Batteries contain toxic materials. They produce heavy metal like arsenic, mercury, and Iron Maiden (okay, just kidding about the last one). Thus, disposal batteries need proper care. Once the heavy metal in batteries seeps into the ground, it has a good chance of contaminating the ground water and soil. When buying products that need batteries, pick those that are rechargeable. That way battery disposal is limited and you save on the cost of buying new batteries.

8. Bigger Cars Are Bigger Problems.

Good thing SUV sales everywhere are going down. SUVs use much more energy than compact sedans for the same distance. While using SUV’s could be fun, there is also that tinge of indifference to the current energy issues and environmental problems we are facing. Reducing the use of SUVs on the street may not mean too much in terms greenhouse gas emissions but it’s a signal to manufacturers to build more energy efficient vehicles. Meanwhile, smaller cars are more efficient, easier to maneuver and park, and most newer model small cars are packed with some serious safety features, meaning you won’t have to sacrifice size for security.

9. Solar Is SO Good!

The use of solar power is an excellent idea if you want to tackle the issues of energy conservation and environmental protection. If there is one thing that the world needs most at this time, it is the widespread use of solar power. Thankfully, it’s never been easier or more affordable to add a full or partial solar system to your home. Look into it!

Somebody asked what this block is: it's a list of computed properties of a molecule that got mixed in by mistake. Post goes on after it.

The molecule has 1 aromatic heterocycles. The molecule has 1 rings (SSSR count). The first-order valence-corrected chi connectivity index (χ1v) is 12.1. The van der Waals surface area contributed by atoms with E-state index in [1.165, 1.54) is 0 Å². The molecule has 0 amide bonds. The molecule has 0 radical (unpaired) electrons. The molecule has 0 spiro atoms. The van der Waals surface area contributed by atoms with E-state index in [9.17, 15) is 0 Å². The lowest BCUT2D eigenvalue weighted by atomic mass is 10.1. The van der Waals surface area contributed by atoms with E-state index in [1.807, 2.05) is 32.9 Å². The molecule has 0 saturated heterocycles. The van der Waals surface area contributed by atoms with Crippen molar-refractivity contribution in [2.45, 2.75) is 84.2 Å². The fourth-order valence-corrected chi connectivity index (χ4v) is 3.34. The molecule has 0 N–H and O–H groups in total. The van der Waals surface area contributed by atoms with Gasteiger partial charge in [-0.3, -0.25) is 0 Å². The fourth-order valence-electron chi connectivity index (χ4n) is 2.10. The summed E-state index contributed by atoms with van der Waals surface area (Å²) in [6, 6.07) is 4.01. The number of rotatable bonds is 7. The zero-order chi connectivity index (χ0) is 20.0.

10. Save Energy and Frustration.

Energy saving devices may cost a little extra but the pay-offs are much more than the extra cost in terms of longer life spans and energy saved. Seriously. Just go for it and you’ll feel a lot better about yourself too. Don’t you hate changing light bulbs? Well, switching to an LED bulb could mean you won’t have to change that bulb again for another 22 years if you use it 3 hours a day. Use it for 6 hours a day? Fine, you won’t have to change it for 11 years. Some of my light bulbs are harder to access than an impenetrable fortress, so the idea of having to change them every 11 years rather than every 3 months, like a traditional light bulb, is pretty enticing. Don’t you agree? Make the switch to energy saving devices.

11. It’s a Family Affair.

It is best if you get your whole family involved in your quest to conserve energy. This is because all of you would be consuming energy every day. Talk to them about the benefits of saving energy, as well as the consequences of not taking action. Explain things properly, and make sure to make it clear how everyone can help make a difference.

12. Power Up That Dishwasher!